England's squad to tour the West Indies will be announced tomorrow amid much speculation that a batsman who has scored 182 runs in his past 10 Test innings will be replaced by one who has made 134 in his past eight. What these figures add up to is that while there may be a case for omitting Ian Bell, the evidence for recalling Michael Vaughan is slender. Bell is one of those batsmen who rarely looks out of form no matter what the scores suggest. But this little run is different. Whatever technical deficiencies may have crept into his game, he has begun to appear like a man for whom the batting crease is alien territory and is the last place on earth he wants to be. A rest might do him (and the team) some good. But it is a bad time to be dropped with the Ashes looming. Vaughan has done nothing to merit a recall. When he resigned the captaincy and dropped out of Test cricket after England's defeat at Edgbaston, he played three times for Yorkshire and made 10, 0, 19 and 14. He could not buy a run. Perhaps his state of mind is much improved but, fashionable though states of mind are in big-time sport, selectors generally like runs from batsmen as well. Given this panel's modus operandi there is every reason for Bell to retain his place. There has not been much inclination to change these past few years whatever the results and England, remember, have lost five of their most recent eight Test series. Their only wins were against New Zealand (twice) and West Indies.
Make mine a Pinter
Harold Pinter was the second cricket-loving playwright to die in 2008. The first was his friend and collaborator Simon Gray, whose funeral Pinter organised in August. Pinter, like Gray, was serious about the game and once said of it: "I tend to think that cricket is the greatest thing God ever created on earth – certainly greater than sex, though sex isn't too bad either." It always seemed odd that Pinter could be attracted to something so trifling. Presumably, Pinter must have seen the comedy of menace in cricket that he saw in life. Pinter's passing permits another retelling of a lovely tale involving him and his mate. It is said that Pinter wrote a poem about cricket which he sent to Gray. The whole thing read: "I saw Len Hutton in his prime; another time, another time." A few weeks later, miffed at the lack of response, Pinter rang to ask if Gray had received it. "Er, yes, Harold," said Gray, "I haven't finished reading it yet." Pinter is the second Nobel prize-winner for literature to have been passionate about cricket. Samuel Beckett, who won in 1969, also played two first-class games.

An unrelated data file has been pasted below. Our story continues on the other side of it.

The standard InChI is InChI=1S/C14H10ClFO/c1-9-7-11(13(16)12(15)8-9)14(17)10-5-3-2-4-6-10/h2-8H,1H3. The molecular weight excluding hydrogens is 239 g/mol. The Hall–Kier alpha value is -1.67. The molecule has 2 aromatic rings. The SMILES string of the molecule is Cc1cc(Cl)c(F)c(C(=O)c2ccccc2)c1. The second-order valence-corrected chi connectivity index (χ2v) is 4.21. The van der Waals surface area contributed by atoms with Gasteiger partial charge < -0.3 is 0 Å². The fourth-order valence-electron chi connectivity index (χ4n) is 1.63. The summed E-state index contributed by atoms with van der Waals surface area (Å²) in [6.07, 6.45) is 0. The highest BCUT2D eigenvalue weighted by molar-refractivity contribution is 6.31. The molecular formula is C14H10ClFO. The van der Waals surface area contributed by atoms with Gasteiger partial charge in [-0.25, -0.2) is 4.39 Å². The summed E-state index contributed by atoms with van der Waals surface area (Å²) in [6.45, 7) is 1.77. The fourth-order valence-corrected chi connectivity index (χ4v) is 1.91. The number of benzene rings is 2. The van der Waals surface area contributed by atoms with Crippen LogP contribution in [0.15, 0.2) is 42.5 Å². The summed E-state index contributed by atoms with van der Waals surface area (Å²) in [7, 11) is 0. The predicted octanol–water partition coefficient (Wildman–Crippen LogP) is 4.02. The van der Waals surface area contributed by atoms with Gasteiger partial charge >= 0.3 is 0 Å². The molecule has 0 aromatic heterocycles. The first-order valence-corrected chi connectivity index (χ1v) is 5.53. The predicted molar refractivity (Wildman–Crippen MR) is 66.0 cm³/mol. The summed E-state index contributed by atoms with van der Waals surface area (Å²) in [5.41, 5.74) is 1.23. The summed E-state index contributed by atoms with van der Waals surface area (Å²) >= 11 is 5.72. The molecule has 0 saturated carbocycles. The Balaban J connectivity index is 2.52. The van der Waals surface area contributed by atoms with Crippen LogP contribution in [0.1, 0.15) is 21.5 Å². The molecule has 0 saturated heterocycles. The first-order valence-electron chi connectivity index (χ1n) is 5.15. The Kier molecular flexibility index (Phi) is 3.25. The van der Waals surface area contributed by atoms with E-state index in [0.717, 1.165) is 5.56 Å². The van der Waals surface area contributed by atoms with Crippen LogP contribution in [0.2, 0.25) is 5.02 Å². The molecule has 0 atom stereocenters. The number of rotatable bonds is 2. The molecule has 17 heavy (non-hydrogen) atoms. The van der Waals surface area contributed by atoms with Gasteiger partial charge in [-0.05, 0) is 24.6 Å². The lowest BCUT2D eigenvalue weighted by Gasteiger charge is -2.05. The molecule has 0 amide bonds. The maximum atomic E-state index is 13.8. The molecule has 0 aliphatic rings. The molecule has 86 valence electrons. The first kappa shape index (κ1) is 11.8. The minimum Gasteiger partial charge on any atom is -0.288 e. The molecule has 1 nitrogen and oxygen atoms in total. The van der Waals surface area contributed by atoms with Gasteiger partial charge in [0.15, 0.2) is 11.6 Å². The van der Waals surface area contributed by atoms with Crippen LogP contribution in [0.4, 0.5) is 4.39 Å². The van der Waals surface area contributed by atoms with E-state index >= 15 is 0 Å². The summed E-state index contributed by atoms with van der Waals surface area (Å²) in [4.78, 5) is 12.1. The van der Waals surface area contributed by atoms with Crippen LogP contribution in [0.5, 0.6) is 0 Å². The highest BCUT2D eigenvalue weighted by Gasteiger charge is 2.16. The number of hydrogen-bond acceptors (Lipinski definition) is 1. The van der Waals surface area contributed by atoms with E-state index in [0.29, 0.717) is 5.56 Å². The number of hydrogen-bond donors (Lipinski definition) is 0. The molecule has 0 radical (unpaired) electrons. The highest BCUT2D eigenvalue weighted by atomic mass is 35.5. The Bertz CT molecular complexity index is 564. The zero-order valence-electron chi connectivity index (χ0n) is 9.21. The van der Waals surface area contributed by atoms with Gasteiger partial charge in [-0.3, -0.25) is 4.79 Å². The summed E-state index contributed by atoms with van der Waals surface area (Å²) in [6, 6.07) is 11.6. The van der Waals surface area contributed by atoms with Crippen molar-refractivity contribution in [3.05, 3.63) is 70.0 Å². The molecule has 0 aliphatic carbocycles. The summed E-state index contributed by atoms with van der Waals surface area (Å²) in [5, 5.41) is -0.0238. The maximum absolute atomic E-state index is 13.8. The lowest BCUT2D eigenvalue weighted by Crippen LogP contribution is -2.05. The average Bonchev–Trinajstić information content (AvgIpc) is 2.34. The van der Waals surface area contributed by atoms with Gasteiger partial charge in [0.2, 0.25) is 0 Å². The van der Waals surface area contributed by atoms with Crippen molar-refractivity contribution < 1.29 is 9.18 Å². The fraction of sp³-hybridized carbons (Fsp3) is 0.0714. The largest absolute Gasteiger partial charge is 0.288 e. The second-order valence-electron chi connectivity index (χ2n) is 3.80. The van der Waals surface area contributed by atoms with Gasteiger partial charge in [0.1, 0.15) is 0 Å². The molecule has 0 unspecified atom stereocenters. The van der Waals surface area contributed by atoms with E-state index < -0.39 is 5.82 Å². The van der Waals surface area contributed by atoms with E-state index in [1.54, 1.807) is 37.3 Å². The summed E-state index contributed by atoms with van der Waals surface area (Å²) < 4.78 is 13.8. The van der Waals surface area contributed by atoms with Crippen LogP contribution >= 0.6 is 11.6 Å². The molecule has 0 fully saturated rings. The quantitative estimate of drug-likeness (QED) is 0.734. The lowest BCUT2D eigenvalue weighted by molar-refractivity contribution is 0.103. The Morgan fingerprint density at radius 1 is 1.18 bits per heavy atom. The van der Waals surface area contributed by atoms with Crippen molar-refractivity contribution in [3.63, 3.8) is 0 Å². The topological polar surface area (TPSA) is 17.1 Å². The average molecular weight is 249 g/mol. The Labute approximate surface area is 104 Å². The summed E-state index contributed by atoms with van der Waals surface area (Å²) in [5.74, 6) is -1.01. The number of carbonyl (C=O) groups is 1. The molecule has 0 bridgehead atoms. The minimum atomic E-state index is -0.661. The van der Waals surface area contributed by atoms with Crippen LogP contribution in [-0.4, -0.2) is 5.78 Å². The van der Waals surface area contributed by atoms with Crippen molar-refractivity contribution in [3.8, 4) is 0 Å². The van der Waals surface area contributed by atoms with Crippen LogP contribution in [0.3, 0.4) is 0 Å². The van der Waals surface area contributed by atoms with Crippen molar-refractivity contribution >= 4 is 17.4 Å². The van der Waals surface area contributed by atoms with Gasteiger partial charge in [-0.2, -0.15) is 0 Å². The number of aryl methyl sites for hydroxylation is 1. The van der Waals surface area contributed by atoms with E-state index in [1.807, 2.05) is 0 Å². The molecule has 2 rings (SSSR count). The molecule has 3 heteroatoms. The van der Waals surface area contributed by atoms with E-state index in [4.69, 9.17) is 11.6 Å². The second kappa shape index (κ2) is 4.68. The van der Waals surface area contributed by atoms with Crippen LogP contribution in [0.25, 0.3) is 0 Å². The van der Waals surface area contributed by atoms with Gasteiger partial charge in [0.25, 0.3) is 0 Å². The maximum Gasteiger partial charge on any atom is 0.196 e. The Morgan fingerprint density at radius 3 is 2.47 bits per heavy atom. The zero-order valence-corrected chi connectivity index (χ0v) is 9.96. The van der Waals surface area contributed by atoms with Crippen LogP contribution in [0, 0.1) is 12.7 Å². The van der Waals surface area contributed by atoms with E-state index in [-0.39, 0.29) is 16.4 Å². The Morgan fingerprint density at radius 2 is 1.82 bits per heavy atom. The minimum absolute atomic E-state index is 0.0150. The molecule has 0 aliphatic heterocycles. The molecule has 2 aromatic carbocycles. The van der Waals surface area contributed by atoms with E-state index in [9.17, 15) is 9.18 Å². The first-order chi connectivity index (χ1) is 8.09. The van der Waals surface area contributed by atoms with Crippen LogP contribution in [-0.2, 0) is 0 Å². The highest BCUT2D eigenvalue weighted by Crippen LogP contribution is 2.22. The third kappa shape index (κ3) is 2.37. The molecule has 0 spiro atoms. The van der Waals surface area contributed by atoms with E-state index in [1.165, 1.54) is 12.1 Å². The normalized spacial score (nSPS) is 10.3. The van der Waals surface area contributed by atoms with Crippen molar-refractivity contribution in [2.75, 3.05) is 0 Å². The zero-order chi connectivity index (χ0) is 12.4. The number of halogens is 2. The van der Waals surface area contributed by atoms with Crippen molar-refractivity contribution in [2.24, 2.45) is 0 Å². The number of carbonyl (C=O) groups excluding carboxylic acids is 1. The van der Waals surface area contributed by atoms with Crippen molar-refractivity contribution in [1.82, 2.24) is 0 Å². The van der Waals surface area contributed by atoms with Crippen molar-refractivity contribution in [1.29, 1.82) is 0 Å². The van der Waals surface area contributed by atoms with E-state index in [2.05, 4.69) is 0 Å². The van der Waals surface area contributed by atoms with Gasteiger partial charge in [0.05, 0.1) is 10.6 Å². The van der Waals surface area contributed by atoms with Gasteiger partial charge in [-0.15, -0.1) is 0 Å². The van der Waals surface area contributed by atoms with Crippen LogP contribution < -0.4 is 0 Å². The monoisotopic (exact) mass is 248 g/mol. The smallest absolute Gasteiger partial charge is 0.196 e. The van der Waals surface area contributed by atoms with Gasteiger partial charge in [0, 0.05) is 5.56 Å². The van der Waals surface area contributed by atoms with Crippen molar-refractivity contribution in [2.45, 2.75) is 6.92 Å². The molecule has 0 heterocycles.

BBC go down the tube
There are those who loathe Sky's association with cricket and for whatever reason are suspicious. They may care to know (or may not) that the week beginning 29 September and ending 5 October this year was singular. It was the only week when Sky did not televise any live cricket in the UK. And this in a year when there was an unprecedented 33-day gap in international action between 6 September and 9 October. The BBC, meanwhile, who have just signed a new four-year deal for radio coverage, showed no live cricket and not even any recorded cricket – unless you count the piffling 61 seconds the sport was allowed in the BBC 'Sports Personality of the Year' show.